ST. LOUIS (KMOV.com) — In a video with more than 3 million views, Kaleb Higgins outlines his plan to restore a long vacant Victorian mansion in North St. Louis City.
“It was built in 1889 by Charles S. Brown,” said Higgins.
The home sits on St. Louis Avenue in the St. Louis Place neighborhood along a stretch that was once known as Millionaire’s Row. Many of the grand and stately homes survived, some in good shape, others crumbling.
That was the condition Higgins found his home in when he purchased it for $65,000 in 2020.
“There were a lot of structural issues, a lot of tuckpointing in the back. We had some walls in the back that were starting to collapse,” he said.
More than a year into the project and he’s stabilized the structure and is working on the very lengthy goal of restoring it to its original glory. A process he documents on his YouTube channel, The 2nd Empire Strikes Back. It references the unique style of architecture found in parts of St. Louis.
The building sat empty for more than a decade after a foreclosure. It was one of the more than 10,000 across the city that spark the debate: demolish or save.
“Everyone wants to jump to demolition, it’s kind of the easiest thing to picture. A building’s a problem, let’s remove it. But the reality is a lot of these properties are salvageable , if not now, later. And we could be doing a lot to improve safety by just stabilizing the structures, keeping water out and keeping people out,” said Laura Ginn, the vacancy strategist for the St. Louis Development Corporation.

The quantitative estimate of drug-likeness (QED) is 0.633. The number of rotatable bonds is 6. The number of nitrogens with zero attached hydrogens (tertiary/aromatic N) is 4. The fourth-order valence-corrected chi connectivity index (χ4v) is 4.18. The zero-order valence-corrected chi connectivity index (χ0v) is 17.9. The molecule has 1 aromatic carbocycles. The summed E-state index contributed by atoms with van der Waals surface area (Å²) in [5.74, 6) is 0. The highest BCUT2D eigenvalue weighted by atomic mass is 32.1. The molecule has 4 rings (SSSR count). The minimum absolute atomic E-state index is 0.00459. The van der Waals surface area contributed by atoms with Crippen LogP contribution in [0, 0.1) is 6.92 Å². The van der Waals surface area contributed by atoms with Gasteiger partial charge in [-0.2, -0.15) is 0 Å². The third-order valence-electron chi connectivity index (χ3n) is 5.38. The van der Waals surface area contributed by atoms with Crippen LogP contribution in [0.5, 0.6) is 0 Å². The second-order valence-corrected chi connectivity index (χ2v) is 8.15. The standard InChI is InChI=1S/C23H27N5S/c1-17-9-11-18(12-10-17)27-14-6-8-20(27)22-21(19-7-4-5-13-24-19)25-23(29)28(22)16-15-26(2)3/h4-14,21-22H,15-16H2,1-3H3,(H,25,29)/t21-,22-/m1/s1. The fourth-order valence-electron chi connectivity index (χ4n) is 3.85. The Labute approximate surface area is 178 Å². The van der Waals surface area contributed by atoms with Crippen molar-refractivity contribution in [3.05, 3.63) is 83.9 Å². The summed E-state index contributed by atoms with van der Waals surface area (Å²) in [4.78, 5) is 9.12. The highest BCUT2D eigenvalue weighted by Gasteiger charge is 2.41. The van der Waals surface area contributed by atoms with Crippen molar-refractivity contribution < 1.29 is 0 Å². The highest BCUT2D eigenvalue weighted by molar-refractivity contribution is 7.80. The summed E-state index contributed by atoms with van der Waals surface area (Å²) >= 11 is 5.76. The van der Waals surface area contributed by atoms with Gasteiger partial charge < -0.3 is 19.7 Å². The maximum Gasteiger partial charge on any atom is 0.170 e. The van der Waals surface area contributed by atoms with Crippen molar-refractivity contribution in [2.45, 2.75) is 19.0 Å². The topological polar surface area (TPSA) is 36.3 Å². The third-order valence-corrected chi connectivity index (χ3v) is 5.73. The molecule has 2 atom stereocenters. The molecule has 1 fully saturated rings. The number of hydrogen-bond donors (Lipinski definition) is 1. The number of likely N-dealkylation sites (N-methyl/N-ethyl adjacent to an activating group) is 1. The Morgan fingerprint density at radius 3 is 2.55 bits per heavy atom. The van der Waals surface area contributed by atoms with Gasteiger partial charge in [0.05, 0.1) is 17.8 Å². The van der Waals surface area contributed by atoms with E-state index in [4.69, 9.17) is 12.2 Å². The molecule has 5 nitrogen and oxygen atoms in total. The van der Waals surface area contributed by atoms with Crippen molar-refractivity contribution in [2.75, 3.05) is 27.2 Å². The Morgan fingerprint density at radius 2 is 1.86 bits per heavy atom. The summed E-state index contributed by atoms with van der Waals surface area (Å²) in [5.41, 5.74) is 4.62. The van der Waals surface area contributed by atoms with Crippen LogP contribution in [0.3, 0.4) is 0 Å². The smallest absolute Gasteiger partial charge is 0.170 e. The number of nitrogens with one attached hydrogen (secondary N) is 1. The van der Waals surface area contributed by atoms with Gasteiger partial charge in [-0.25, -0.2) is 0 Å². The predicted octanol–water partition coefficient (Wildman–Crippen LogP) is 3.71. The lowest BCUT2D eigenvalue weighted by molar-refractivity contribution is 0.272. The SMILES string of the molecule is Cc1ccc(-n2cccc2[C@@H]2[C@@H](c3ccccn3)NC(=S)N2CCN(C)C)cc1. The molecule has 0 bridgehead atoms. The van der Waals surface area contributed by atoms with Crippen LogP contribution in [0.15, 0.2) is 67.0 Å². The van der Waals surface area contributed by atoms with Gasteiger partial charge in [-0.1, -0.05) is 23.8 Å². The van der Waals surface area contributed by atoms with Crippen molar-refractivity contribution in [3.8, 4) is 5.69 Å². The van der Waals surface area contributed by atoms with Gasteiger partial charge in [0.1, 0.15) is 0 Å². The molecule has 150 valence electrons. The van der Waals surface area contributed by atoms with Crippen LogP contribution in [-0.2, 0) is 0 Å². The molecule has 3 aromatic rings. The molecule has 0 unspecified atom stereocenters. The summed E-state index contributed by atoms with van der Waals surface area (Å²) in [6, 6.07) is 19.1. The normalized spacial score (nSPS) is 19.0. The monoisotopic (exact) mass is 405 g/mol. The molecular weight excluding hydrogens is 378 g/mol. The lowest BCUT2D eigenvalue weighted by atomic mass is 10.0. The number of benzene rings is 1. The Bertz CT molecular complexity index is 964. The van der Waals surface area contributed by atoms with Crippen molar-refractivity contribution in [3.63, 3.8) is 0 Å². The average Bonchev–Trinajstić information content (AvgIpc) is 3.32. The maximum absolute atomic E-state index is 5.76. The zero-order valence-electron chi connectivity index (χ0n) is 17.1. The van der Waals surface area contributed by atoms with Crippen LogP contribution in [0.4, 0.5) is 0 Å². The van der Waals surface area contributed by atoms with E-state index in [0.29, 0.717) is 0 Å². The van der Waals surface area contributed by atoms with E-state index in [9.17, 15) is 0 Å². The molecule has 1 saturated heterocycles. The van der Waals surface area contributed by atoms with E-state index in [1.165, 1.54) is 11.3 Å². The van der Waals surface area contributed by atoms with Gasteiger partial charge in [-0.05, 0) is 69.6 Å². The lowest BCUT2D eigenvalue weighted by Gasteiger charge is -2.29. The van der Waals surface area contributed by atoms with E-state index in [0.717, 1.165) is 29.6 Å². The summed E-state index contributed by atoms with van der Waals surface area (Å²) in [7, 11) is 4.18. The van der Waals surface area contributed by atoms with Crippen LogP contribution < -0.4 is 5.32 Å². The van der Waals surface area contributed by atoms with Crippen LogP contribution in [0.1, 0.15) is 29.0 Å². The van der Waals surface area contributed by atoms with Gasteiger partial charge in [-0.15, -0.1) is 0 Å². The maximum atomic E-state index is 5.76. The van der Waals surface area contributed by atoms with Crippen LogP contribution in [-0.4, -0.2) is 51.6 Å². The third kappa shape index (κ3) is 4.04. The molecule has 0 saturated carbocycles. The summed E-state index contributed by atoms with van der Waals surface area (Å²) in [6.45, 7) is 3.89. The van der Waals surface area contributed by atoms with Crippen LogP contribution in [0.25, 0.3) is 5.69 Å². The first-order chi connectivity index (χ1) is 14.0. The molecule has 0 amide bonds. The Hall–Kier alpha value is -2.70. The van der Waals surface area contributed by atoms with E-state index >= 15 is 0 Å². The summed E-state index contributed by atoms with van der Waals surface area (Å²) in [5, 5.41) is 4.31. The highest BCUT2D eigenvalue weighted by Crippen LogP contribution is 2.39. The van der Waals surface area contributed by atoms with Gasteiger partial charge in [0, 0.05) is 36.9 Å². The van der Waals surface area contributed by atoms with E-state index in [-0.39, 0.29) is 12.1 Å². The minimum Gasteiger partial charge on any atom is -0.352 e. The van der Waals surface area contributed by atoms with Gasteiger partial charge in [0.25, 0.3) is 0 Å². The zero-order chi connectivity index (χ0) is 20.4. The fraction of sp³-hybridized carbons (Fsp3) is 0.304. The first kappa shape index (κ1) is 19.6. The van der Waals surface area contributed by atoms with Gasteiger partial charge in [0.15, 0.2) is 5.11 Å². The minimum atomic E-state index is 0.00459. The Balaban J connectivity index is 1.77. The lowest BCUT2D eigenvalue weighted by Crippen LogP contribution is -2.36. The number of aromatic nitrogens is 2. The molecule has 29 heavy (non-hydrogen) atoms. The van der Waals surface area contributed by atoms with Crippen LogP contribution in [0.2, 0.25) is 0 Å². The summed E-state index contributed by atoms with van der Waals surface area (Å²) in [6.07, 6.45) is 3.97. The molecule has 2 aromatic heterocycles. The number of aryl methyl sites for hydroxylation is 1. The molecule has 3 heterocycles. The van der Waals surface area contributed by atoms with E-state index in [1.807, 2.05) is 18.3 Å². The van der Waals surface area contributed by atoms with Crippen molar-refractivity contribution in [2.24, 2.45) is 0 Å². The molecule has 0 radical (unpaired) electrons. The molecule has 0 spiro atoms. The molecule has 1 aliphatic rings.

One of the funding sources to stabilize these buildings is Prop NS. It was passed by city voters in 2017. It allocates up to $6 million a year to fix issues on city owned, LRA properties. Big items like a new roof or a missing wall, making the properties more accessible for a rehabber.
So far the city has stabilized 50 properties.
Currently there are nine properties available for sale, all on the Northside of St. Louis, with bids starting at $1,000 for some. They still need work, but Prop NS makes it a bit less expensive. But the challenges are still great.
As Higgins has found, these buildings cost a lot of money to restore and it’s hard, if not impossible, to get a loan for them. He would like to see the city make it easier for people to purchase these buildings in an effort to retain as much history of our city as possible.
“I hope people feel the need to preserve history like this, to have the conversations to save these things,” said Higgins.
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